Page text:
Overall, it was a good time and a great way to begin the new year.
Photo credit: http://cadencenv.com/1566-2/
On Sunday, November 15th, I ran as a pace leader for the Rock and Roll Las Vegas 10K. I live in the Las Vegas area and this year was my 8th time participating in this event (once under previous owner, Divine Racing, and every year but one since Rock and Roll Marathon took over). I have run 2 full marathons for this event in the past, but usually I run the half marathon. I have lead pace groups several times for the half marathon, but this year I signed up to pace the 10K because that is what they needed. My assigned finishing time was 1:10, which means I would need to run an average of 11:16 minutes per mile.
I went to the marathon expo Friday morning and picked up my race packet. I spent a good part of the day working for the pace team booth. We sold T-shirts, handed out pacing bibs, pace bands and helped folks figure out where to find their pace groups come race day. Basically, the idea of a pace group is if a runner wants to finish with a specific time goal for their race, all they would need to do is find the pace group for the time they would like to try to finish, look for the pace leader holding the appropriate sign showing the finishing time, and simply follow them to finish line. The pace leader’s job is to get them there as close as possible to the predicted finishing time, without going too far over or under. This can be more challenging than it sounds!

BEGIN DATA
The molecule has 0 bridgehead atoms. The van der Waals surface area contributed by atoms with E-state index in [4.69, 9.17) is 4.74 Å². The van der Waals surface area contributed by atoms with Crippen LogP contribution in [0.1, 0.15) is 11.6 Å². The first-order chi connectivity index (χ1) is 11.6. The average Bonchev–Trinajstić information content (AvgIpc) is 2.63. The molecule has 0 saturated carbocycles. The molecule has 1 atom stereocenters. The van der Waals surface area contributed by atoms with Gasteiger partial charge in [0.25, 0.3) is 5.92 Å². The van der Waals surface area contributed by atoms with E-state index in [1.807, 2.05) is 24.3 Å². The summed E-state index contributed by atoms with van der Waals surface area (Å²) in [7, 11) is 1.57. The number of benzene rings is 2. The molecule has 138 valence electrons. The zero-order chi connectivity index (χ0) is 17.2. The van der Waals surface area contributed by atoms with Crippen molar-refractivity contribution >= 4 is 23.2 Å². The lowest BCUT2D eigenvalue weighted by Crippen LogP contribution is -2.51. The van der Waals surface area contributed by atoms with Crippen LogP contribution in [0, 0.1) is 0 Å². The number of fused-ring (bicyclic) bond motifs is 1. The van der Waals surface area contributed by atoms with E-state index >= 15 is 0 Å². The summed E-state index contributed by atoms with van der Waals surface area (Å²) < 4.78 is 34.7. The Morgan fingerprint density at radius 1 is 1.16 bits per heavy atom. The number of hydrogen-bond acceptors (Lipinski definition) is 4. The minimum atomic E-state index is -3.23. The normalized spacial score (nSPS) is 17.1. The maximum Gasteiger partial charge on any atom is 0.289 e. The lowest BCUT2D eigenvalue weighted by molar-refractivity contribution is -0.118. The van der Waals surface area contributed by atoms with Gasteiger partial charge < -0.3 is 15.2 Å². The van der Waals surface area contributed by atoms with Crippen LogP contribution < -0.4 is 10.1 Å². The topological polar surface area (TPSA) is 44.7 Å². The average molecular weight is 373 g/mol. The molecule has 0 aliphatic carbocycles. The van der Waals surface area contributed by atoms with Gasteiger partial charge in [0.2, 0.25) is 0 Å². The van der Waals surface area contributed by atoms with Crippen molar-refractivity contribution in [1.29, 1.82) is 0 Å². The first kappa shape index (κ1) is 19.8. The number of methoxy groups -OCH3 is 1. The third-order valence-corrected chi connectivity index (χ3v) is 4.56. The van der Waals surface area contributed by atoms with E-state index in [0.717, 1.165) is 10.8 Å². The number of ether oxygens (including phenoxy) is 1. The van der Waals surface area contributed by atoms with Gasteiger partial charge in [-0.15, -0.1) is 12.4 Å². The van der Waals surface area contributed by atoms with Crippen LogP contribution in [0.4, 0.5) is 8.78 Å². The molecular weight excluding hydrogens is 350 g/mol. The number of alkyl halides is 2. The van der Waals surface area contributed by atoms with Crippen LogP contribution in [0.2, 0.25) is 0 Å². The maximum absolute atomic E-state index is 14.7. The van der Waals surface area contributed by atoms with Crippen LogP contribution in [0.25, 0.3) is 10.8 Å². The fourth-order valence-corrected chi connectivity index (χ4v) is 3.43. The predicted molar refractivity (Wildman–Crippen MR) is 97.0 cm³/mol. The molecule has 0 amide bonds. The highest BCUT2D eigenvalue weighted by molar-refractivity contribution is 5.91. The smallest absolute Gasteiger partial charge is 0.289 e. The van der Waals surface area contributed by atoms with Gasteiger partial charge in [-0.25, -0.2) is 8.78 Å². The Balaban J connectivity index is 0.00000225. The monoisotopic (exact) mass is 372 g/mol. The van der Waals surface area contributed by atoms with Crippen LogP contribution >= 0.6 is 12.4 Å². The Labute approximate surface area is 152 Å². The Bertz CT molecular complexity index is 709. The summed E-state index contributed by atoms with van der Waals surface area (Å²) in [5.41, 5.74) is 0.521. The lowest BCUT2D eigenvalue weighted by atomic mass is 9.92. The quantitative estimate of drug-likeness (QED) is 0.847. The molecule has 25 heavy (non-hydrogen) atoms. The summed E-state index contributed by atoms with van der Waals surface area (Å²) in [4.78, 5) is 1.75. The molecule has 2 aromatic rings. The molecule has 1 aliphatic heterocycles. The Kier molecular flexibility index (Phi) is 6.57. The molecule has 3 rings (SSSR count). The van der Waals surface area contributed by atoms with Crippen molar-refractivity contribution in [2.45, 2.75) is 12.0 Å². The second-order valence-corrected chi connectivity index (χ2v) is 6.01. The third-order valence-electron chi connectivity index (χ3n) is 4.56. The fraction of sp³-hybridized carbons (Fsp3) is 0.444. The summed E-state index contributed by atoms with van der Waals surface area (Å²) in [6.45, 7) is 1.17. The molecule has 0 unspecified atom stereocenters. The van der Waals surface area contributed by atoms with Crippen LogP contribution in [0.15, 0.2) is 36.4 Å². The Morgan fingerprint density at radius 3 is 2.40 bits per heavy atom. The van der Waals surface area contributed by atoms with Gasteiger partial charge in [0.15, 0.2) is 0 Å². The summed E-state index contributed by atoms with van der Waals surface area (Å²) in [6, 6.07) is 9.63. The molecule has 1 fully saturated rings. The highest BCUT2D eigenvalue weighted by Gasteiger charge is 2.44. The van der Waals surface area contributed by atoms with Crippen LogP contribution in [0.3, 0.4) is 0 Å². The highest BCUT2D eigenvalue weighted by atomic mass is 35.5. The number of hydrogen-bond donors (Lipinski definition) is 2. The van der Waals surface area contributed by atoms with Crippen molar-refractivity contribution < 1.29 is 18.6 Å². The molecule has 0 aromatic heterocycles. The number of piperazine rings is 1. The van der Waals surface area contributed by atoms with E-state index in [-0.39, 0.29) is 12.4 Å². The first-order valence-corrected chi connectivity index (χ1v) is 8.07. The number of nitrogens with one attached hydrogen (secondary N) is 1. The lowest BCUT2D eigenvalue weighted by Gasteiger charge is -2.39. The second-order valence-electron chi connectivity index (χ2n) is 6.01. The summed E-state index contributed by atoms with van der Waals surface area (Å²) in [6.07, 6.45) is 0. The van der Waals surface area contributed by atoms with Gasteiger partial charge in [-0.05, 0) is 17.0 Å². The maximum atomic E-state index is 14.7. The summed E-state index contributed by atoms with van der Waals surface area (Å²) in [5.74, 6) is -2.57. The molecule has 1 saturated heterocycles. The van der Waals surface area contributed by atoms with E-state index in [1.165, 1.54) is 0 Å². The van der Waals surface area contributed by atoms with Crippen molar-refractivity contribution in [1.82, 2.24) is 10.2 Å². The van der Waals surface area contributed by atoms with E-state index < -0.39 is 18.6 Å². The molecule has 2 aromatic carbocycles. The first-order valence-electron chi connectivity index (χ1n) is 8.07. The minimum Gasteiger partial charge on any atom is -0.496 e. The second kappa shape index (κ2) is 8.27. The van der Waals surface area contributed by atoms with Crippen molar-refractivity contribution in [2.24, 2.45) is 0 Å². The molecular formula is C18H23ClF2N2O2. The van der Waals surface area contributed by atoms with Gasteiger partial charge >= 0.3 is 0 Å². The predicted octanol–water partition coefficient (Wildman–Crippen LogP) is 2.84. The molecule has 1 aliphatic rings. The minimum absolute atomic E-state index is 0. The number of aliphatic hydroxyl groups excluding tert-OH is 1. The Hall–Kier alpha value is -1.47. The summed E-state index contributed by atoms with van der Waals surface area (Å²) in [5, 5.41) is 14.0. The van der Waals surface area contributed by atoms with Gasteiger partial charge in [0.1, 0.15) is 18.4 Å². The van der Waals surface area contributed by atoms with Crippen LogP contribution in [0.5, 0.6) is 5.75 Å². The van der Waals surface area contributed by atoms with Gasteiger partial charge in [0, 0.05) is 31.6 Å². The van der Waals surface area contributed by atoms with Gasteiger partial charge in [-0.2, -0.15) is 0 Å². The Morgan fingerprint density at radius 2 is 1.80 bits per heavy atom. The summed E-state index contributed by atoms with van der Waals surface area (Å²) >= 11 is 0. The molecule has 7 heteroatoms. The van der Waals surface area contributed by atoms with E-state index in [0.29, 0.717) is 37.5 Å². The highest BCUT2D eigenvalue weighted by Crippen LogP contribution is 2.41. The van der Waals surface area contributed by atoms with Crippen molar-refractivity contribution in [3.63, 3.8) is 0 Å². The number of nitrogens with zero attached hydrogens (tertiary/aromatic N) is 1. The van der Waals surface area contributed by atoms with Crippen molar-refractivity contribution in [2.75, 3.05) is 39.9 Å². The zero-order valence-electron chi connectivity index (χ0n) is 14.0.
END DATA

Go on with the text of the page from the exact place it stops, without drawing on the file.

On to the race…The Rock and Roll Las Vegas Marathon has been a nighttime event for the past few years. This is one of two times per year that the Las Vegas Strip is shut down to traffic (the other being New Year’s Eve). The event brings in quite the crowd from all over the world, mostly tourists wanting to run on the Strip at night with all it’s glamour. According to The Las Vegas Review Journal, this year about 6,000 people ran the 10K, 28,500 ran the half, and 5,500 ran the full marathon. The 10K began at 4:00 pm in front of SLS Las Vegas (formerly the Sahara Hotel) and the first two miles had runners heading north on Las Vegas Boulevard toward downtown. Runners then made loop around Container Park and then headed up Fremont toward the Fremont Street Experience, back to LV Blvd., then finally the last 3.5 miles headed south to finish in front of the Mirage Hotel (the same finish line as the longer races).